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The Student News Site of Stony Brook University

The Statesman

The Student News Site of Stony Brook University

The Statesman

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    Double O’s of Astonishment for 007

    Terrific stunts, exotic cars, futuristic gadgets, and beautiful women are the perfect recipe for a Bond flick. This weekend’s selection for review was the new James Bond film, 007: Casino Royale, featuring Daniel Craig, Hollywood’s latest Bond.

    Living up to the much-anticipated role of the new James Bond, Daniel Craig performed spectacularly in Ian Fleming’s revamped plot line. Directed by Martin Campbell, the plot line was refreshingly smooth, and the characters each owned a portion of the screen.

    Camera angles and witty dialogue provided for a fast-paced, deliciously action-filled Bond film. Following the given recipe for success, pairing it with an undeniably handsome actor and throwing in a few twists and some torture, Campbell ruled the box office with his action hit.

    The movie was initially launched as a ‘prequel’ to the line of Bond adventures, providing us with details of James Bond’s ’00’ or ‘double 0’ status. The opening sequence features an ethereal chase on foot, climbing to great heights, literally. Both the villain and Bond can be seen scaling buildings, and gymnastically mastering the scaffolds of a nearby construction site in Uganda. Following this, we see how Bond gets his ‘teacher’s pet’ status with the mysterious ‘M’ by his brilliant display of intelligence and wit.

    Following Bond to the Bahamas, we meet his first femme fatale, Solange, whose fatale factor ends in a fatal accident. At the same time, Bond pursues her husband, Dimitrios, an affiliate of Le Chiffre, the banker to the world’s terrorist organizations. His pursuit brings him to the location of a high stakes Poker game in Montenegro, at Le Casino Royale. Accompanied by the intelligent and beautiful, Vesper Lynd, Bond enters into a Poker game with the intention to beat Le Chiffre’s mathematical genius.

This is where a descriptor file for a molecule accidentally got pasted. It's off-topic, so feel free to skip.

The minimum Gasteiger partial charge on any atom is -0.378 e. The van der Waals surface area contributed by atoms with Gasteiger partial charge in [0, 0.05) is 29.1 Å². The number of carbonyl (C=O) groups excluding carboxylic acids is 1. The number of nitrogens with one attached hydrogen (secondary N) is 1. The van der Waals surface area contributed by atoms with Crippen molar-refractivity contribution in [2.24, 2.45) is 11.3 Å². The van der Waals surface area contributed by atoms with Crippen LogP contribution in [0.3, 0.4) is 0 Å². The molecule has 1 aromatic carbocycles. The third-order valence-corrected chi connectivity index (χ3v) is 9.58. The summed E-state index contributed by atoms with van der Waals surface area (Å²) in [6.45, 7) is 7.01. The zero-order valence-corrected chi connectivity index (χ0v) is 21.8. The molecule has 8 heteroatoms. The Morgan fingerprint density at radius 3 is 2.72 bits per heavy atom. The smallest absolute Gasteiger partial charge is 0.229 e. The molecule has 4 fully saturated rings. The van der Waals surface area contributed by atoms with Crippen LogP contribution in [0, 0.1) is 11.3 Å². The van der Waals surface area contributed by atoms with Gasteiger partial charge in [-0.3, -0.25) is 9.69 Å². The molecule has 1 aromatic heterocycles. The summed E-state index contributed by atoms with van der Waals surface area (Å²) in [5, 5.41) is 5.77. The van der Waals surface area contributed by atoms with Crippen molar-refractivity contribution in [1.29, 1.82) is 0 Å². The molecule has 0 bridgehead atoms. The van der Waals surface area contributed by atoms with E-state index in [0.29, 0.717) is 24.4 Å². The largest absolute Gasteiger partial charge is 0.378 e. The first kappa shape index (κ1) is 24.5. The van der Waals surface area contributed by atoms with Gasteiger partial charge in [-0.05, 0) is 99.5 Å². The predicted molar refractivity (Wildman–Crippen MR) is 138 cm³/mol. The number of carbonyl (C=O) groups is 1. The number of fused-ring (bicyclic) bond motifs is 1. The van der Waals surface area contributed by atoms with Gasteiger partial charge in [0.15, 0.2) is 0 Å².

Sitting through the gripping game of Poker, we discover the origins of Bond’s famous drink, as well as his suave as he undergoes his own cardiac arrest. Undeniably, Daniel Craig is one of those actors who will be talked about fondly long after his debut as Bond, possibly being featured in more upcoming Bond films.

    As for the other characters, ample credit must be given to the French actress, Eva Green, who is undoubtedly talented as Vesper Lynd. Even beyond her looks, her character brings deep conviction and a layer to the story. Judi Dench, with her cunning stiff lip, is unmistakable in her stunning portrayal of M. Even Jeffrey Wright, as Felix Leiter, and Isaach de Bankol’eacute; as Steven Obanno. Of course, none of them are show stealers. That is where Craig’s acting pinnacle comes in.

    As always, there is no simple resolution to this film, after all, when is there ever an easy answer to James Bond? The audience is left gripping their seat much after the credits begin to roll; rethinking and replaying the quick sequences of dramatic action and intelligence. There were some gaps in the film, and some space-time dilemma, however it is safe to say this an extraordinary flick which deserves an instant replay, and quite possibly a spot on the DVD shelf at home.

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